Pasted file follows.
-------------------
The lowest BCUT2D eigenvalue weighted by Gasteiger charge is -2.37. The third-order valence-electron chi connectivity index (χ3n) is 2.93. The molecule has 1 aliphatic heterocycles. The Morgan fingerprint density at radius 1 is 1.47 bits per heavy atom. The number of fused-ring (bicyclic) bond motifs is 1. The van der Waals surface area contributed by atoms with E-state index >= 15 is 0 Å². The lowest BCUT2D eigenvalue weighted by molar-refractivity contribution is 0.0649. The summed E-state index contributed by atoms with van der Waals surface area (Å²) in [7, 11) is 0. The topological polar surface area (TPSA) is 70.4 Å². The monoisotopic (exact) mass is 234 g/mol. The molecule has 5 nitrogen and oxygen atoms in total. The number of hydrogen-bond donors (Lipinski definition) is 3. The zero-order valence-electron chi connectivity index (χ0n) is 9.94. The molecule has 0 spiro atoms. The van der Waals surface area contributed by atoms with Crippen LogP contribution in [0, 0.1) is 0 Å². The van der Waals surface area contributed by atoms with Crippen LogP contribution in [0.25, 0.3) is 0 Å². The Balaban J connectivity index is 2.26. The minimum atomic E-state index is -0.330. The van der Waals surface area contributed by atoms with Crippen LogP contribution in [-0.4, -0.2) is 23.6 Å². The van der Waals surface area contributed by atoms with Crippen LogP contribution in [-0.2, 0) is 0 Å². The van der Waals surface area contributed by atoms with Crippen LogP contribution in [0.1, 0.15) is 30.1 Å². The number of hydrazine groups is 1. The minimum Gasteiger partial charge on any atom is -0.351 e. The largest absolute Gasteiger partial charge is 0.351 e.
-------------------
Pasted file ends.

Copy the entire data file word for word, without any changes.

The lowest BCUT2D eigenvalue weighted by Gasteiger charge is -2.37. The third-order valence-electron chi connectivity index (χ3n) is 2.93. The molecule has 1 aliphatic heterocycles. The Morgan fingerprint density at radius 1 is 1.47 bits per heavy atom. The number of fused-ring (bicyclic) bond motifs is 1. The van der Waals surface area contributed by atoms with E-state index >= 15 is 0 Å². The lowest BCUT2D eigenvalue weighted by molar-refractivity contribution is 0.0649. The summed E-state index contributed by atoms with van der Waals surface area (Å²) in [7, 11) is 0. The topological polar surface area (TPSA) is 70.4 Å². The monoisotopic (exact) mass is 234 g/mol. The molecule has 5 nitrogen and oxygen atoms in total. The number of hydrogen-bond donors (Lipinski definition) is 3. The zero-order valence-electron chi connectivity index (χ0n) is 9.94. The molecule has 0 spiro atoms. The van der Waals surface area contributed by atoms with Crippen LogP contribution in [0, 0.1) is 0 Å². The van der Waals surface area contributed by atoms with Crippen LogP contribution in [0.25, 0.3) is 0 Å². The Balaban J connectivity index is 2.26. The minimum atomic E-state index is -0.330. The van der Waals surface area contributed by atoms with Crippen LogP contribution in [-0.4, -0.2) is 23.6 Å². The van der Waals surface area contributed by atoms with Crippen LogP contribution in [-0.2, 0) is 0 Å². The van der Waals surface area contributed by atoms with Crippen LogP contribution in [0.1, 0.15) is 30.1 Å². The number of hydrazine groups is 1. The minimum Gasteiger partial charge on any atom is -0.351 e. The largest absolute Gasteiger partial charge is 0.351 e.